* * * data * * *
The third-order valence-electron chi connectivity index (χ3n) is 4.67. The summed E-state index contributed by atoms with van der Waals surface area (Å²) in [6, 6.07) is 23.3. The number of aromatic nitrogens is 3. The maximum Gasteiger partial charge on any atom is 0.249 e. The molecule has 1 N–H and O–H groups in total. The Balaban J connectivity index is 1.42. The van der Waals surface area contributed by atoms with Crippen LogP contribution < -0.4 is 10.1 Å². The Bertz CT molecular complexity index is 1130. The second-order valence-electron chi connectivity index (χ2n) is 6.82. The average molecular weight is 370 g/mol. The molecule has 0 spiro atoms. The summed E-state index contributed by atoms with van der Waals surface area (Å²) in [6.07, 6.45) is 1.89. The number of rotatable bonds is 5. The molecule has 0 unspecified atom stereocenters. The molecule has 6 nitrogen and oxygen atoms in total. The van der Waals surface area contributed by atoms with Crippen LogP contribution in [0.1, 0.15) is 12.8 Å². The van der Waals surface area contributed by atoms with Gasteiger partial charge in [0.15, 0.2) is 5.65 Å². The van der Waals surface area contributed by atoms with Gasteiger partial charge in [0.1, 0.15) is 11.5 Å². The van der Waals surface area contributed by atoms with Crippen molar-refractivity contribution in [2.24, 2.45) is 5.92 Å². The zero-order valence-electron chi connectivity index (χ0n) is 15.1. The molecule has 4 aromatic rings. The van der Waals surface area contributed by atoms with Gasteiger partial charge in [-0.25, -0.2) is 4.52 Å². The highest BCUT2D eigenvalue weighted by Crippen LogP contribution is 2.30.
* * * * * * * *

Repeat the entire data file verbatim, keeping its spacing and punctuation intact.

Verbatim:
The third-order valence-electron chi connectivity index (χ3n) is 4.67. The summed E-state index contributed by atoms with van der Waals surface area (Å²) in [6, 6.07) is 23.3. The number of aromatic nitrogens is 3. The maximum Gasteiger partial charge on any atom is 0.249 e. The molecule has 1 N–H and O–H groups in total. The Balaban J connectivity index is 1.42. The van der Waals surface area contributed by atoms with Crippen LogP contribution < -0.4 is 10.1 Å². The Bertz CT molecular complexity index is 1130. The second-order valence-electron chi connectivity index (χ2n) is 6.82. The average molecular weight is 370 g/mol. The molecule has 0 spiro atoms. The summed E-state index contributed by atoms with van der Waals surface area (Å²) in [6.07, 6.45) is 1.89. The number of rotatable bonds is 5. The molecule has 0 unspecified atom stereocenters. The molecule has 6 nitrogen and oxygen atoms in total. The van der Waals surface area contributed by atoms with Crippen LogP contribution in [0.1, 0.15) is 12.8 Å². The van der Waals surface area contributed by atoms with Gasteiger partial charge in [0.15, 0.2) is 5.65 Å². The van der Waals surface area contributed by atoms with Gasteiger partial charge in [0.1, 0.15) is 11.5 Å². The van der Waals surface area contributed by atoms with Crippen molar-refractivity contribution in [2.24, 2.45) is 5.92 Å². The zero-order valence-electron chi connectivity index (χ0n) is 15.1. The molecule has 4 aromatic rings. The van der Waals surface area contributed by atoms with Gasteiger partial charge in [-0.25, -0.2) is 4.52 Å². The highest BCUT2D eigenvalue weighted by Crippen LogP contribution is 2.30.